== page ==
Bryan Cranston brings humor to the set of the serious 'Godzilla'
When a group of fellow journalists and I were invited to visit the massive Vancouver set of Legendary Pictures and Warner Bros.' upcoming "Godzilla" reboot last year, it happened to coincide with Cranston's last day of principal photography. As a sign of his gratitude to the cast and crew, the Emmy winner rented a local ice cream truck for the day. With a picture of Heisenberg adorning the side of the truck, Rocky Point Ice Cream dished out Godzilla-themed flavors.
If that was any indication, the new "Godzilla" seems to be headed in the right direction, with many fans in awe of the film's trailers and promotional materials.
"Godzilla" is the latest take on the classic nuclear age Japanese monster, and the studio is hoping to eradicate any lingering memories of Hollywood's last attempt at the creature feature -- 1998's dismal Roland Emmerich-directed effort.
To that end, director Gareth Edwards ("Monsters") has assembled a formidable cast, led by Cranston.
Playing Joseph Brody, a nuclear physicist who travels the globe along with his soldier son Ford (played by "Kick-Ass" star Aaron Taylor-Johnson), Cranston finds himself uncovering a vast conspiracy involving Godzilla, and several other monsters, as well as smaller-scaled creeps dubbed "Mutos."
The scene we witnessed being filmed found father and son exploring the decrepit ruins of a house in Japan (is that a Godzilla footprint in the floor?), before a loud noise startles them. "Something happened at the plant near their home" in the past, Cranston told us, with an air of mystery. Joe assumes it's part of a larger cover-up, while Ford is initially skeptical when it comes to the idea of giant monsters.
While the film refers to events from the original 1954 film, it's not specifically a sequel. Taking place in different locales, over several decades, the film has a through-line from 1999 to today, observing the Godzilla phenomenon through the eyes of the Brody family.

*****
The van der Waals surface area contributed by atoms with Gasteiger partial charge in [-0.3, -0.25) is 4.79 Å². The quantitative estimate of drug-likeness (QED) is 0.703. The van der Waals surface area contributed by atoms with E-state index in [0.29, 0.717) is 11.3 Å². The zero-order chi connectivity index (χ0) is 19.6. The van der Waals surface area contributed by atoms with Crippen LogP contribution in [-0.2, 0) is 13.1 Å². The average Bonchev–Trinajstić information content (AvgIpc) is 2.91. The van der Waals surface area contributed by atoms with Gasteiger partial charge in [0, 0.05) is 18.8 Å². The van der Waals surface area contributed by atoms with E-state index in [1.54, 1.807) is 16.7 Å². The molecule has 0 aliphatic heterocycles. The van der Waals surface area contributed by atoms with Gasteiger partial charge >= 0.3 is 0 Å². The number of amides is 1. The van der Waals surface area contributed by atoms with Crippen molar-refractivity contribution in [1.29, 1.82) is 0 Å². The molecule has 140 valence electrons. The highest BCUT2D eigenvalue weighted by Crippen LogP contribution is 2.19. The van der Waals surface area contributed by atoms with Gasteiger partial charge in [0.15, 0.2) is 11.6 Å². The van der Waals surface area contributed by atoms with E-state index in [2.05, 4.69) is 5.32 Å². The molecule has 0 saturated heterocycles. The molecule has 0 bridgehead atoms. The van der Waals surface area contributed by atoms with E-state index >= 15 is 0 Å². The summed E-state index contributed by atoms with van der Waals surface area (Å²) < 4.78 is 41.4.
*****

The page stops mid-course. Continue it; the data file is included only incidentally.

Cranston was, naturally, careful not to give too much of the plot away, but explained that this "Godzilla" is a globetrotting adventure, and revolves around his character's family's run-ins with the creature through the decades.
It starts in 1999, "when [Taylor-Johnson’s] character of ‘Ford’ is a boy, when this eruption starts to happen, and then there’s a big situation that happens that catapults us to the next jump in time, and that’s when we pick up the story in 2014, and that’s when [Ford] is a grown man with his own family."
With action in Japan, Hawaii and San Francisco, we were told several times that this "Godzilla" will be a gritty, "boots-on-ground" look at the mythos, more "Blackhawk Down" than Toho fantasy.
It also stars Elizabeth Olsen, Juliette Binoche, Sally Hawkins, David Strathairn and Ken Watanabe.
Like most mega-budget studio tentpoles, secrecy reigned on the set, even to the point where the word "Godzilla" was at times verboten.
"I haven't said the word," Cranston revealed conspiratorially. "I’m not allowed to. What’s funny is that there was a lot of secrecy about the whole thing, and early on they were calling it 'Nautilus,' so I’m going through Canadian immigration, and trying to get my paperwork, and the [immigration] guy was very efficient. ‘What are you working on?’ ‘A movie.’ ‘What’s the name of the movie?’ ‘Nautilus.’ And that’s when his eyes went up. ‘You mean "Godzilla".’ And I go,’ Yeah.’ Even he knew!"
The big, green guy has apparently always captured the imagination of Cranston. "I love Godzilla!" the actor enthused. "What I loved as a boy was Godzilla more than King Kong, because he just destroyed everything without any apologies. I loved it!"
The jovial Cranston was constantly looking for a laugh. When asked about whether his character is involved in the film's epic-looking action, he promised that we'd see "some ‘hot scientist’ action! Some ‘scientist on scientist’ action. You can’t miss it! Sometimes there’s some ‘three-way’ scientist action. Oh yeah!"